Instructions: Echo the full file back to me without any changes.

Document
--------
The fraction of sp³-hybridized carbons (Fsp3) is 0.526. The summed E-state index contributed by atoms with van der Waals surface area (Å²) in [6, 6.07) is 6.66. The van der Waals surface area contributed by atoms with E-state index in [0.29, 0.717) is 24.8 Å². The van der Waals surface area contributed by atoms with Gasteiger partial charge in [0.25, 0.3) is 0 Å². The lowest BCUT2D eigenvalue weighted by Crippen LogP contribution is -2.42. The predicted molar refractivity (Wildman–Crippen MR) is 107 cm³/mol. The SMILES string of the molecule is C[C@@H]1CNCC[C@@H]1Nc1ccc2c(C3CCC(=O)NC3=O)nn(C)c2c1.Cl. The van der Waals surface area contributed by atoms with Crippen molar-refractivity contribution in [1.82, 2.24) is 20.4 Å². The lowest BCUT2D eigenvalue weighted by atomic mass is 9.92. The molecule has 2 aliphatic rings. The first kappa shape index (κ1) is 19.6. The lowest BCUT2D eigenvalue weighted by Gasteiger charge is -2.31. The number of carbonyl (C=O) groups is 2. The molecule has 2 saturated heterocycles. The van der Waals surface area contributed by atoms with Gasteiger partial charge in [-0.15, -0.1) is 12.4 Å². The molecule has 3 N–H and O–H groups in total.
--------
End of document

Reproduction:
The fraction of sp³-hybridized carbons (Fsp3) is 0.526. The summed E-state index contributed by atoms with van der Waals surface area (Å²) in [6, 6.07) is 6.66. The van der Waals surface area contributed by atoms with E-state index in [0.29, 0.717) is 24.8 Å². The van der Waals surface area contributed by atoms with Gasteiger partial charge in [0.25, 0.3) is 0 Å². The lowest BCUT2D eigenvalue weighted by Crippen LogP contribution is -2.42. The predicted molar refractivity (Wildman–Crippen MR) is 107 cm³/mol. The SMILES string of the molecule is C[C@@H]1CNCC[C@@H]1Nc1ccc2c(C3CCC(=O)NC3=O)nn(C)c2c1.Cl. The van der Waals surface area contributed by atoms with Crippen molar-refractivity contribution in [1.82, 2.24) is 20.4 Å². The lowest BCUT2D eigenvalue weighted by atomic mass is 9.92. The molecule has 2 aliphatic rings. The first kappa shape index (κ1) is 19.6. The lowest BCUT2D eigenvalue weighted by Gasteiger charge is -2.31. The number of carbonyl (C=O) groups is 2. The molecule has 2 saturated heterocycles. The van der Waals surface area contributed by atoms with Gasteiger partial charge in [-0.15, -0.1) is 12.4 Å². The molecule has 3 N–H and O–H groups in total.